Day 16 – Greenhead to Once Brewed

Today was a very short walking day – the shortest of the whole trip – no matter how slow I was. I was feeling better, but still lacked some energy, particularly on the up hill bits.

Hadrian's Wall earthworks out of Greenhead at the start of day 16 Hadrian's Wall A mile castle in Hadrian's Wall

Leaving late I was quickly back onto the Pennine Way, and walking alongside a huge ditch – which was part of the Hadrian’s Wall defences. It was like all the climbs of the day, short and sharp – and with a seemingly gale force wind that would hit you in the face every time you reached the top.

Hadrian's Wall The trig point near Steel Rigg and the end of day 16

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Day 15 – Slaggyford to Greenhead

While the Pennine Way seemingly wandered around the farmland to the north of Slaggyford with seemingly little purpose, I decided to stick to the easy walking of the dismantled railway for a mile or so to near Knarsdale, before rejoining the route which is also shared with the Maiden Way and the course of an old Roman road.

An old railway bridge near Slaggyford at the start of day 15 The Pennine Way heading for Featherstone Common

After a brief excursion back up onto moorland the path descends again into farmland, before rising once more onto a more significant piece of moorland across Featherstone and Blenkinsopp Commons.

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Day 14 – Garrigill to Slaggyford

Having not felt too well for the last few days it was good to have a short easy stage up to Slaggyford – rather than stretching out to get to Greenhead in one go.

The Pennine Way wanders around the River South Tyne valley, at times keeping very close to the river’s edge, at others meandering a few hundred yards away, so there will be little moorland to be seen today.

The River South Tyne at the start of day 14 near Garrigill Meadows alongside the River South Tyne near Alston

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Day 13 – Dufton to Garrigill

I could see the day’s main objective from the breakfast table, and while the sun was out the clouds were ripping across the tops of the fells at quite some speed.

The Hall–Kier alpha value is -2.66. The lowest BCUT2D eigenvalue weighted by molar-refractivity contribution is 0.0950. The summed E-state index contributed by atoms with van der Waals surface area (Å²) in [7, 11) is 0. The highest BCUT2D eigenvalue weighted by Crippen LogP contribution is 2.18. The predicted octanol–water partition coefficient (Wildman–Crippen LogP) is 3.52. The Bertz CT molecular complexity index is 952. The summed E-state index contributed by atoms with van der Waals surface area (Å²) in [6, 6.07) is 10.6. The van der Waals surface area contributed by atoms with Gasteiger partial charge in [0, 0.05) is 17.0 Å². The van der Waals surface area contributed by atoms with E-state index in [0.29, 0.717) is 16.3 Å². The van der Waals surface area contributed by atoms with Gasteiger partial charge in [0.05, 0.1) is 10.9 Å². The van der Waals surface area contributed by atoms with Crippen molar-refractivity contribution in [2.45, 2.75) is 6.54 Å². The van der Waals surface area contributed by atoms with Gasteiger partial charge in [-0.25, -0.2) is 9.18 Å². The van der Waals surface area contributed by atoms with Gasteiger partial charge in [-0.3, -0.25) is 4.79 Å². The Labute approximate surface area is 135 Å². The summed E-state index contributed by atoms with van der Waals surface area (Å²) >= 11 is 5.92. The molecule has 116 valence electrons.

Farmland near Dufton at the start of day 13 The long drag up to Green Fell and the ridge walk that includes Cross Fell

Thankfully there was no scrambling involved (as I was not feeling too well), the path climbed steadily up towards the summit of Green Fell, and then after short descents and ascents went over the peaks of Great Dun, Little Dun and Cross Fells.

The view from Knock Fell looking across Great Dun Fell to Cross Fell (the highest point in England outside the Lake District) The view back from Cross Fell to the radar dome of Great Dun Fell

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Day 12 – Langdon Beck to Dufton

Today I would spend most of my time walking west, ending up further from Kirk Yetholm at the end of the day than I was at the beginning – it was however an excellent day. It was cold outside, though by the time I was walking thankfully most of the frost had gone. The sun was out and the sky was a deep blue, made darker by a few brilliant white clouds.

The River Tees at the start of day 12 Cauldron Snout waterfall

It was a short walk back to the River Tees, though I cut the corner to Widdy Bank Farm, from where the path stuck closely to the river again – at times almost getting squeezed out between steep bolder-strewn slopes and the fast flowing river. I was really pleased the water level was low as it would have been much harder clambering over the boulders higher up the slope.